Take a deep breath in! Can you smell it yet? Spring is in the air. Bulbs of nestling flowers are starting to peek their heads up through the ground ready to spread their pretty little selves all over Central Park. The birds are starting to clean out from the winter and build a safe and welcoming home for their babies whose heads will be pecking their way out of their shells and singing the melodious songs that fill our city with peace and the reminder of newness and life.
Are you preparing for spring as well? Spring seems to sweep in with a desire to clean out, freshen up and make a somewhat new appearance into the world for each of us. The house gets a deep clean sweep. Paint gets freshened up from the winter’s weather, and your wardrobe seems to “need” a few new fresh and current pieces added to it.
How about your mouth? Ever thought about getting a fresh new start on your oral care? After a long winter or the same routines over and over again, it may be time to brush up on your oral routine, so you can make your new fresh appearance each day.
There are many mouthwash products on the shelves of your grocery and drug stores that claim to do the job of freshening your breath, preventing tooth decay, reducing plaque and preventing gingivitis. Most of these are available without a prescription. There are two types of mouthwashes. Therapeutic mouthwashes help reduce plaque, gingivitis, cavities, and bad breath. Those that contain fluoride help prevent or reduce tooth decay. Cosmetic mouthwashes temporarily control or reduce bad breath and leave the mouth with a pleasant taste, but it doesn’t deal with the causes of bad breath, kill the bacteria that cause bad breath, or help reduce plaque, gingivitis or cavities.
These mouthwash options are the most common method that people use, but they have their downsides. Mouthwashes can be a superficial mask to bad oral hygiene. They can irritate canker sores, they typically have a high alcohol content, which can cause damage to your gum and cause dry mouth. They also can cause stains and discoloration. For children, there are health hazards when the use of mouthwash is not supervised.
When considering an oral deep cleaning, did you know you could get an oral deep clean and remove toxins at the same time with coconut oil? This method is called “oil pulling.” Coconut oil makes a great, organic substitute for mouthwash because it contains Vitamin E, which acts as an antioxidant, and also has anti-bacterial and anti-fungal properties. It contains lots of easily digestible, fat-soluble vitamins: A, D, E and K. Vitamin A is good for the immune system. Vitamin E has strong antioxidant properties for the skin and can provide some protection against UV rays. Vitamin D is good for strong bones and teeth. Vitamin K is good for blood clotting. The method of oil pulling is an age-old remedy rooted in Ayurvedic medicine. It also has the added effect of whitening teeth naturally.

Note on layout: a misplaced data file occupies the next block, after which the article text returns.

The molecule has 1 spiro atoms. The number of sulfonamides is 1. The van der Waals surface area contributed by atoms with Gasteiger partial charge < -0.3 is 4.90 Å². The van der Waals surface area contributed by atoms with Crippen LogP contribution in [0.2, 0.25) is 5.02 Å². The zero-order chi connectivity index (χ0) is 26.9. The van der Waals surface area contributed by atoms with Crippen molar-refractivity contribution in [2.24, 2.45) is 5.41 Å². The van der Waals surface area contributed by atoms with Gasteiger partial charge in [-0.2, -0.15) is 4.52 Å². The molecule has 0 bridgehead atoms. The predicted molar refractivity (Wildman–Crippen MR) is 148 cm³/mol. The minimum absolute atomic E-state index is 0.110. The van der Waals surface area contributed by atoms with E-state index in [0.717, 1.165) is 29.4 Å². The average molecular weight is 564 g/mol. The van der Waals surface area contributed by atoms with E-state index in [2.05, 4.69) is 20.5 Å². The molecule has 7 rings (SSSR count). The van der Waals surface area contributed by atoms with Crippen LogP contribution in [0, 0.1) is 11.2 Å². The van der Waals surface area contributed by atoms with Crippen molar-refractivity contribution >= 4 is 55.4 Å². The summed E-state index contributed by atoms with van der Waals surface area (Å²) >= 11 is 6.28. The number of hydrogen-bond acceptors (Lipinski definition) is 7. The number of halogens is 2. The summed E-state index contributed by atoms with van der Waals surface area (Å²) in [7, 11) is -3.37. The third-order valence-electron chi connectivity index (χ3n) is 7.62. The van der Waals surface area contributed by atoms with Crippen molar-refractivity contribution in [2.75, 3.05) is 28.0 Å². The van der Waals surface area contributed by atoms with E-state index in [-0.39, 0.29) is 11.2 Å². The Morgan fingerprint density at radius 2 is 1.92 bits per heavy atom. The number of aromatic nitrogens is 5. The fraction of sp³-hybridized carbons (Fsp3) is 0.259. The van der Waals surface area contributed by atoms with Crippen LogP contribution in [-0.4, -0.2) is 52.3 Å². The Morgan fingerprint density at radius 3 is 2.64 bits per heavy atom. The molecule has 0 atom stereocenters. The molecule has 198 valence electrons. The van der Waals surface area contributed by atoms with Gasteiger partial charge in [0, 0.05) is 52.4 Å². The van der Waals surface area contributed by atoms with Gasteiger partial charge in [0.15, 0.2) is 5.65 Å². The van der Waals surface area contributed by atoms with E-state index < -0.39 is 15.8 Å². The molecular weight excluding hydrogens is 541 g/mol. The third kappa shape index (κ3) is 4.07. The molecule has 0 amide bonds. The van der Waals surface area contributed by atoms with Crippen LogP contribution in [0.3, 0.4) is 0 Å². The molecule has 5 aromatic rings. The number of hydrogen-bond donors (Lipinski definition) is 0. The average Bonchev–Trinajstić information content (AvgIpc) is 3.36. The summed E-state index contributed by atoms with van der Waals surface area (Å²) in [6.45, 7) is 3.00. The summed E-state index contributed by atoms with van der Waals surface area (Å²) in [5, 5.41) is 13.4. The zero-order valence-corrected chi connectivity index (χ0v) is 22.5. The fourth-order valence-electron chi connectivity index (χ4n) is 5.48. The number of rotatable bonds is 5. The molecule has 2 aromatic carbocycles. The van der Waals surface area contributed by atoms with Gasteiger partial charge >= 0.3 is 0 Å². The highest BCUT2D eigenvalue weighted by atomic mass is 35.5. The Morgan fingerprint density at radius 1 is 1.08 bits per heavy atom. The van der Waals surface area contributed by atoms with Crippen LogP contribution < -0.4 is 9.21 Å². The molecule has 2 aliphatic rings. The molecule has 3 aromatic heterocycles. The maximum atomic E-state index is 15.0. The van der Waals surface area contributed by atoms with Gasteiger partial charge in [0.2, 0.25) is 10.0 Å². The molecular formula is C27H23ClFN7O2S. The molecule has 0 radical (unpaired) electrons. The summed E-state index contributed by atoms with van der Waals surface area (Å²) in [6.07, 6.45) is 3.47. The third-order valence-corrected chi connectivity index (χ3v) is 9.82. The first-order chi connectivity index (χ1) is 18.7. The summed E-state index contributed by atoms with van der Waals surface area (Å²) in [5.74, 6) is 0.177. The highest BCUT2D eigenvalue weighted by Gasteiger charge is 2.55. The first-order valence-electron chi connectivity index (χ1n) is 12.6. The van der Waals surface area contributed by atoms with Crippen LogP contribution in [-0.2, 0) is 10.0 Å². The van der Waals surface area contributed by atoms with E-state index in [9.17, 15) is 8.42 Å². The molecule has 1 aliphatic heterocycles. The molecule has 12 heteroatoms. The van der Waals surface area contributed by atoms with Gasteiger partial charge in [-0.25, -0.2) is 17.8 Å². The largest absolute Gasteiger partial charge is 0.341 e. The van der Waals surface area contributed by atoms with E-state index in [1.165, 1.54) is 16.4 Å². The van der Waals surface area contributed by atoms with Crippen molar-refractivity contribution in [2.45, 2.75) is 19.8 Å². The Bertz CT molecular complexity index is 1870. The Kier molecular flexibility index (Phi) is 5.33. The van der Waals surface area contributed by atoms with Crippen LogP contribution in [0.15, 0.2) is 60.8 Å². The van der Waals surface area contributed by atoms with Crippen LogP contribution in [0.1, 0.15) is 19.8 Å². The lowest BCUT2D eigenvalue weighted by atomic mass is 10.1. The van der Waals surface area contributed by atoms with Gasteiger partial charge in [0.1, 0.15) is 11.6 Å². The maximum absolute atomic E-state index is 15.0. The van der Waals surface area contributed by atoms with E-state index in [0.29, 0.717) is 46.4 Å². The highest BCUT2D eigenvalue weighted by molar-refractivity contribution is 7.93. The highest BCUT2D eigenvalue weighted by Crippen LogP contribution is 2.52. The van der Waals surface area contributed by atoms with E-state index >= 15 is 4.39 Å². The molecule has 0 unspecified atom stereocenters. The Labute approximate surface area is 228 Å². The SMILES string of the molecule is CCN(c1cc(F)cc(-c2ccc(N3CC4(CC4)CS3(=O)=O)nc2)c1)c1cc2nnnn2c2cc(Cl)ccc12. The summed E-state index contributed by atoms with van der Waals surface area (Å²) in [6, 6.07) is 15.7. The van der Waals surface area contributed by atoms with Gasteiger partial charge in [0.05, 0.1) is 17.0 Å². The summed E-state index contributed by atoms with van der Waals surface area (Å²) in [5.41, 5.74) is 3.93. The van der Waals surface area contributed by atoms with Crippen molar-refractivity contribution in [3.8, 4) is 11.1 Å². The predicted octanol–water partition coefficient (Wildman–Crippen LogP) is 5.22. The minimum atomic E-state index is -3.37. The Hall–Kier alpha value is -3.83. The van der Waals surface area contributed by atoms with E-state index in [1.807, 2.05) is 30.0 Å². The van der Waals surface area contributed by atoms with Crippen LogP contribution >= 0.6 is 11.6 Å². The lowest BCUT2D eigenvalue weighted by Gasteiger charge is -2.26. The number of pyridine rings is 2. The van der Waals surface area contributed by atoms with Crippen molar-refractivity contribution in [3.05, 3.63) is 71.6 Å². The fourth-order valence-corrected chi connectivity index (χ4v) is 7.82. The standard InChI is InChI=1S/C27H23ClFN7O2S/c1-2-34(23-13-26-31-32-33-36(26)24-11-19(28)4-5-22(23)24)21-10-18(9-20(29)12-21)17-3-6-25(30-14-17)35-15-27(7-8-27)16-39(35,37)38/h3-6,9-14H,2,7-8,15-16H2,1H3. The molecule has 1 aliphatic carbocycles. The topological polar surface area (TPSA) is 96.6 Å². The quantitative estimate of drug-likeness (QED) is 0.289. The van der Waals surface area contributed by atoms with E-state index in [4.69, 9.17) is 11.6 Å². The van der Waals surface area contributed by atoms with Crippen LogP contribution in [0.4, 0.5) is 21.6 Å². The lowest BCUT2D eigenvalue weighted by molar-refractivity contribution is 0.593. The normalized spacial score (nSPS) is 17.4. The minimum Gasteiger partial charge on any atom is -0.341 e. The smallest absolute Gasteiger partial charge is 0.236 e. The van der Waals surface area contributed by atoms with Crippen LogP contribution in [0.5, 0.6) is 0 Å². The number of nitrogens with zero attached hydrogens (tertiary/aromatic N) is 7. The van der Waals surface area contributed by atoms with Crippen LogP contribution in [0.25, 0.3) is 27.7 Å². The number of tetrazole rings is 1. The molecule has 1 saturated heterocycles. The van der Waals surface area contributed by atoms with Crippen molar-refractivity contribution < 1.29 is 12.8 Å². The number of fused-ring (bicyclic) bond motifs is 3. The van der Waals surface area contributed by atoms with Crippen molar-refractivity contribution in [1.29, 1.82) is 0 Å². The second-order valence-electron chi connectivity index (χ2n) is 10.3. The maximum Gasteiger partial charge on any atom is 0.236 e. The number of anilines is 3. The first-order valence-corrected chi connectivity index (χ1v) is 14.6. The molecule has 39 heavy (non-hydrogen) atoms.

How Oil Pulling Works
- Put 1-2 teaspoons of coconut oil into the mouth. It will first feel thick, but it will quickly turn into a liquid substance that is easily swished in your mouth.
- Swish for 20 minutes. This gives the oil a long enough time to break through plaque and bacteria but not long enough that it will begin re-absorbing the toxins and bacteria. It will double in volume during this time due to saliva. This can make it difficult, so you may need to begin with a five-minute swish and work your way up in five-minute increments.
- Spit the oil into the trashcan (NOT the sink!). The oil will clog your pipes if spit into the sink. Do not swallow the oil, as it is hopefully full of bacteria and toxins that you’ve pulled out of your mouth and body.
- Rinse well with warm water. You may also opt to swish/rinse with warm salt water.
- Brush well.
Les Belles NYC wants to encourage all of our patients to explore natural methods of teeth cleaning that are good for your mouth, body and the environment. Call and book your consultation today to discover the technology and methods that we use in our office that minimizes exposure to harmful chemicals for the patient as well as the environment.